Hey guys, welcome back! Today’s bird is the Brown Thrasher. At the end of last post, I mentioned that this is one of my favorite birds. It is, but I’ve noticed a trend. You may have to. All of my top favorite birds are similar to the Thrasher (some even related to it.) Grackle, Mockingbird, Catbird, Blue Jay… They are all kind of mean looking, and fairly aggressive, with a big attitude. Guess I got a type. The Brown Thrasher is one of half a dozen or so thrasher species in North America, but the only one found east of Texas. They are quite territorial and aggressive, being known to have on occasion attack humans, and pets with enough force to draw blood! Definitely a ferocious little guy, no wonder there used to be an NHL team named after them.
Like the aforementioned Northern Mockingbird and Gray Catbird, the Brown Thrasher (and all thrashers) are all mimics, with their primary trait being their ability to mimic the songs and sounds of not only other birds, but even electronic sounds. It’s estimated that the Brown Thrasher can make as many as 1,100 different sounds! Pretty impressive! I love the Brown Thrasher, and I’ve seen a number of them both here in St. Louis, and back in New York. However, they tend to love very thick tangles of brush and thus aren’t very photogenic. In fact, you rarely see them out in the open. Judging by the slightly paler plumage, and not-quite-yellow eye, I’d guess the one in the picture above is a juvenile. Their behavior and plumage pattern is similar to most thrushes (hence sometimes being called “mimic thrushes”), but the bird itself is much larger, and lankier. They have bright, striking yellow eyes, a long, pointed, slightly downcurved bill, long tail, and a bright cinnamon-brown color.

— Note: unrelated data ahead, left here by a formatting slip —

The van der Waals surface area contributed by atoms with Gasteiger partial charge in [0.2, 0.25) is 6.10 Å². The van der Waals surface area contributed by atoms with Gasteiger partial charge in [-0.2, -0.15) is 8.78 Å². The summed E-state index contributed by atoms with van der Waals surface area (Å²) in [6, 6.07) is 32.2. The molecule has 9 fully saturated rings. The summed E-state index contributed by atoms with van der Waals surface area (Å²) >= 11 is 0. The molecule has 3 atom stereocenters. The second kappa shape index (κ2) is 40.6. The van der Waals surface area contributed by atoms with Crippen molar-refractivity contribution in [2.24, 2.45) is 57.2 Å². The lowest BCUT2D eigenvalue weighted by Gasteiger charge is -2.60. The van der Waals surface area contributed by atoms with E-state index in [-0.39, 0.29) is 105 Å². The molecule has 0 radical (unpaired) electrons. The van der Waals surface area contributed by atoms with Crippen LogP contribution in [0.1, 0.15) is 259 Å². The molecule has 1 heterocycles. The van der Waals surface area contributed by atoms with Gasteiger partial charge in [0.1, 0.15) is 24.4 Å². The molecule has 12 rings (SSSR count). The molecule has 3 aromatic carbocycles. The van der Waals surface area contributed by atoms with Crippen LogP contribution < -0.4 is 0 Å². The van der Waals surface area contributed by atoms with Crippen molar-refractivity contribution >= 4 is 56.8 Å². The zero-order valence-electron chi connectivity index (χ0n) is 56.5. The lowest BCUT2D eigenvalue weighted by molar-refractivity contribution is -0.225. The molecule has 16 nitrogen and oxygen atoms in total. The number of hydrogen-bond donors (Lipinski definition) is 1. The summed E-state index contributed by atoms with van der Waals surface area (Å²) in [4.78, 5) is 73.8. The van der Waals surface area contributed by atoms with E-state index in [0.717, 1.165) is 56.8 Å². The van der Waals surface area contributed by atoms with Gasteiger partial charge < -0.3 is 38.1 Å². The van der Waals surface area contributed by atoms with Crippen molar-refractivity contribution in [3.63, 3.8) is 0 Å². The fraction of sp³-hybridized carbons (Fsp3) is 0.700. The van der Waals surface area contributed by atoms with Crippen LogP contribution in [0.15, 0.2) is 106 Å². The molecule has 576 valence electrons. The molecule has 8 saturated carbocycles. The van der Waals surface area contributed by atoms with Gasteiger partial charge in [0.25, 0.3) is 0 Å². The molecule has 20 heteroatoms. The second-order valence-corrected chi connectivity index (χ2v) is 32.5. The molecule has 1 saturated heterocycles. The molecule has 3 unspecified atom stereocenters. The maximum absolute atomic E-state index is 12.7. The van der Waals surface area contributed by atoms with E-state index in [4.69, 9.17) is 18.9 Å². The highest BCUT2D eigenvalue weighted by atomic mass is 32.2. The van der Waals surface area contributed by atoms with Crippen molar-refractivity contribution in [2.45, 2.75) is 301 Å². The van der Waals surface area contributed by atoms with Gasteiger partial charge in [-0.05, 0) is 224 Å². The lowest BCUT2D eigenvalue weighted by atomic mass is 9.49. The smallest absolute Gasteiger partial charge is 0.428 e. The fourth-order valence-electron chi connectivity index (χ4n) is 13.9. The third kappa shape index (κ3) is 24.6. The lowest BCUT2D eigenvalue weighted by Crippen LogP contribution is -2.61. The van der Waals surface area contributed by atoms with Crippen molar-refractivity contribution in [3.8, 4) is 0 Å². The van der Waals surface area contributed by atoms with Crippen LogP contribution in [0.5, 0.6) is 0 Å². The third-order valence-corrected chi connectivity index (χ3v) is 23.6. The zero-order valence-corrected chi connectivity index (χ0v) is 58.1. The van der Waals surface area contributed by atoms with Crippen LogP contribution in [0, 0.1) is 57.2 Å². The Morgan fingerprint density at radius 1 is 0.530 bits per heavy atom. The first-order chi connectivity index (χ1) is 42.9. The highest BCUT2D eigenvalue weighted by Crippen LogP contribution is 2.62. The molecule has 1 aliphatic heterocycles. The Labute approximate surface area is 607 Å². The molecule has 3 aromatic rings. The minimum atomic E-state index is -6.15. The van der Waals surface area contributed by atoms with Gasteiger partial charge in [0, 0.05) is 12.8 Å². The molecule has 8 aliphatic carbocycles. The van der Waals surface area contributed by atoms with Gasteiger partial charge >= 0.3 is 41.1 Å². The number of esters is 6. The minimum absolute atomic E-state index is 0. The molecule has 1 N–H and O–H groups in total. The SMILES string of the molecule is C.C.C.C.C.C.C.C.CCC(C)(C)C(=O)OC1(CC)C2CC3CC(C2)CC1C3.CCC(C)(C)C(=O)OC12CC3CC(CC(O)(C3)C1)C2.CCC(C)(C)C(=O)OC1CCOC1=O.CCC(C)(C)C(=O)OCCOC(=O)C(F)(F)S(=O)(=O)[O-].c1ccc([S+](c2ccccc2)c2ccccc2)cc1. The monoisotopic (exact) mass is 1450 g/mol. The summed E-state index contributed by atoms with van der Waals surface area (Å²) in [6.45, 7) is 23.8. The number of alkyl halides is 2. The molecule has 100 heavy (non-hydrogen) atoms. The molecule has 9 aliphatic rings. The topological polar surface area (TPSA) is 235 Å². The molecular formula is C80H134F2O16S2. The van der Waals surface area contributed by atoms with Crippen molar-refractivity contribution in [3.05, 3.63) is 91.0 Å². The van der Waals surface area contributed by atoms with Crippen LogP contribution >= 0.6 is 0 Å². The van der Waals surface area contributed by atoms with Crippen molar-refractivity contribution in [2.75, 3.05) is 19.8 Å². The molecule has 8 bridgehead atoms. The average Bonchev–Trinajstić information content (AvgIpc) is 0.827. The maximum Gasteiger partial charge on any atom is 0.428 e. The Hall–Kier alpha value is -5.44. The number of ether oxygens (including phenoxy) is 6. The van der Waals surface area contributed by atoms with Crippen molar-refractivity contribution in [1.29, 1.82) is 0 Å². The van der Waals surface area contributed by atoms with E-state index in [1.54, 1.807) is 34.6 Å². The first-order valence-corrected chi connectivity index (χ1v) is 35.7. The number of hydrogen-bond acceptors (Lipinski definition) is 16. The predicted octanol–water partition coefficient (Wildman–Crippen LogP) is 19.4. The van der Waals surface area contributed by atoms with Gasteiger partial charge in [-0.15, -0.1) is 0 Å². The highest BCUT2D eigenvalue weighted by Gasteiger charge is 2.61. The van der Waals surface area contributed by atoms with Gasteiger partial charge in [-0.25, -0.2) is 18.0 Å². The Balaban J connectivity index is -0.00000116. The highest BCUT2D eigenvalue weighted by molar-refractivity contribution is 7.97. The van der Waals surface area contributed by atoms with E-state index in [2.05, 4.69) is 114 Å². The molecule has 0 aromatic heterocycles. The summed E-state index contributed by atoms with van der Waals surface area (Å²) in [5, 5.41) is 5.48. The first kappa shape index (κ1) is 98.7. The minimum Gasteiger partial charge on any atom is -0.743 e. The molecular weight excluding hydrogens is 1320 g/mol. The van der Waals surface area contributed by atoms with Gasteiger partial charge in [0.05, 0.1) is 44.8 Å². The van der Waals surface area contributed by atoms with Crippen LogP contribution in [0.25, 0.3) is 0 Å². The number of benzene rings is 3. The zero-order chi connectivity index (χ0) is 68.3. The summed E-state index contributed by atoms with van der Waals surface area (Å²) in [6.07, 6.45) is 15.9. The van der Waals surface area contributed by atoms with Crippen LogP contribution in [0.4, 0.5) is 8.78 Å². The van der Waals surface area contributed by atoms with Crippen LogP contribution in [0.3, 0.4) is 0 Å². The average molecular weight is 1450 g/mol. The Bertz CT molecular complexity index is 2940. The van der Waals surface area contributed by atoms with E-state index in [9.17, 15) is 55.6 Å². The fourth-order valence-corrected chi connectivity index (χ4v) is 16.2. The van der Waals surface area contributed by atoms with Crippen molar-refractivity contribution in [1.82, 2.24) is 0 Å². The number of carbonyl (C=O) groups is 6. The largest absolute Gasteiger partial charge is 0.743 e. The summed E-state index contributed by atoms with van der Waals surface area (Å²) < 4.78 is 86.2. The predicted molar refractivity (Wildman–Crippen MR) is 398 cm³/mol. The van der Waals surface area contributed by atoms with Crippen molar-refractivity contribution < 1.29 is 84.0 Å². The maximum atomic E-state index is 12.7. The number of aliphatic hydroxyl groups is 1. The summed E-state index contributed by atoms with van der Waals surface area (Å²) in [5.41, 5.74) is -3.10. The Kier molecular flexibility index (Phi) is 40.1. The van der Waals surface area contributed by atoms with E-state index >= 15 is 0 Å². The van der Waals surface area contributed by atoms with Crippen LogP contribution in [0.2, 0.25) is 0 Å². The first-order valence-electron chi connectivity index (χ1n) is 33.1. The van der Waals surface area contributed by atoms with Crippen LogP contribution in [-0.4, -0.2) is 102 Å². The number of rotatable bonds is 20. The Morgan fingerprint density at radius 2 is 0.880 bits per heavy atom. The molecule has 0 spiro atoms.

I love spotting these ferocious, yet secretive mimics. It’s always a treat for me. I remember being surprised by their size the first time I saw one; they’re some of the lager birds you’ll encounter, outside of crows or raptors. Birds will always surprise you. Brown thrashers love thick-grown underbrush that they can hide in. But just a couple weeks ago, I was in Citygarden, a public sculpture park that’s only two small city blocks large, right in the heart of downtown St. Louis. There, I was shocked to see not one, not two, but three brown thrashers! I had never seen that many at one time before, and in the unlikeliest of places! Let that be a lesson; always be keeping an eye out for birds! With that, I’ll wrap things up for today. See you all next time when we head back to the water and talk about the Brant! Until then!
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